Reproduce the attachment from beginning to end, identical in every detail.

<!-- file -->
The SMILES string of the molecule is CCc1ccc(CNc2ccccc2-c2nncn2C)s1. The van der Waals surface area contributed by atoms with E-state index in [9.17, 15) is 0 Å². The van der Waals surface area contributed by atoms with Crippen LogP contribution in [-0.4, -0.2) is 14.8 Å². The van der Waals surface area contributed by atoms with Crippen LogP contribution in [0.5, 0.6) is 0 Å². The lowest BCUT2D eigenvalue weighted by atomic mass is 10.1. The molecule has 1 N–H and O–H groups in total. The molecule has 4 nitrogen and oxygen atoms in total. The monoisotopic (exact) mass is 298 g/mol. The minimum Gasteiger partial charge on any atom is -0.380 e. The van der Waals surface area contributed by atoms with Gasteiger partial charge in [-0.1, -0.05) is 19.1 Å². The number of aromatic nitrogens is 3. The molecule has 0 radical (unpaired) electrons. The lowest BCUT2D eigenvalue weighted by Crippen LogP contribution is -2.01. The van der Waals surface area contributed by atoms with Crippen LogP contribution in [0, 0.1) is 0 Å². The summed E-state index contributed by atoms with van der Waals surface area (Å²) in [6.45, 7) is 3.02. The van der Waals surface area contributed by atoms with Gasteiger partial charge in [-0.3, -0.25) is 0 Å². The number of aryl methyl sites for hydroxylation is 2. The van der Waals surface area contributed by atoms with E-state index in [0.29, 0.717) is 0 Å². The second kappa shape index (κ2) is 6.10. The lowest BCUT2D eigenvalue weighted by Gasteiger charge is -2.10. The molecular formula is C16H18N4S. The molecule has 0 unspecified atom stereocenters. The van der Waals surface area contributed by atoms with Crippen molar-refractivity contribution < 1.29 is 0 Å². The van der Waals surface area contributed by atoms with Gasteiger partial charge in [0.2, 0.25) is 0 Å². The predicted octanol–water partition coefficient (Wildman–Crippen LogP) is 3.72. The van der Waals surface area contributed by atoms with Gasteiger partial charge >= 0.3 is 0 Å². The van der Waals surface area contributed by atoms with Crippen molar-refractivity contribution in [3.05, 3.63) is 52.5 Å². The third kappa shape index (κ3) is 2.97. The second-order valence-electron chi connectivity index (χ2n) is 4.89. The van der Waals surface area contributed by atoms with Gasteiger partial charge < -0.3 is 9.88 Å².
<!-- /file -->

The SMILES string of the molecule is CCc1ccc(CNc2ccccc2-c2nncn2C)s1. The van der Waals surface area contributed by atoms with E-state index in [9.17, 15) is 0 Å². The van der Waals surface area contributed by atoms with Crippen LogP contribution in [-0.4, -0.2) is 14.8 Å². The van der Waals surface area contributed by atoms with Crippen LogP contribution in [0.5, 0.6) is 0 Å². The lowest BCUT2D eigenvalue weighted by atomic mass is 10.1. The molecule has 1 N–H and O–H groups in total. The molecule has 4 nitrogen and oxygen atoms in total. The monoisotopic (exact) mass is 298 g/mol. The minimum Gasteiger partial charge on any atom is -0.380 e. The van der Waals surface area contributed by atoms with Gasteiger partial charge in [-0.1, -0.05) is 19.1 Å². The number of aromatic nitrogens is 3. The molecule has 0 radical (unpaired) electrons. The lowest BCUT2D eigenvalue weighted by Crippen LogP contribution is -2.01. The van der Waals surface area contributed by atoms with Crippen LogP contribution in [0, 0.1) is 0 Å². The summed E-state index contributed by atoms with van der Waals surface area (Å²) in [6.45, 7) is 3.02. The van der Waals surface area contributed by atoms with Gasteiger partial charge in [-0.3, -0.25) is 0 Å². The number of aryl methyl sites for hydroxylation is 2. The van der Waals surface area contributed by atoms with E-state index in [0.29, 0.717) is 0 Å². The second kappa shape index (κ2) is 6.10. The lowest BCUT2D eigenvalue weighted by Gasteiger charge is -2.10. The molecular formula is C16H18N4S. The molecule has 0 unspecified atom stereocenters. The van der Waals surface area contributed by atoms with Crippen molar-refractivity contribution < 1.29 is 0 Å². The van der Waals surface area contributed by atoms with Gasteiger partial charge in [0.2, 0.25) is 0 Å². The predicted octanol–water partition coefficient (Wildman–Crippen LogP) is 3.72. The van der Waals surface area contributed by atoms with Gasteiger partial charge >= 0.3 is 0 Å². The van der Waals surface area contributed by atoms with Crippen molar-refractivity contribution in [3.05, 3.63) is 52.5 Å². The third kappa shape index (κ3) is 2.97. The second-order valence-electron chi connectivity index (χ2n) is 4.89. The van der Waals surface area contributed by atoms with Gasteiger partial charge < -0.3 is 9.88 Å².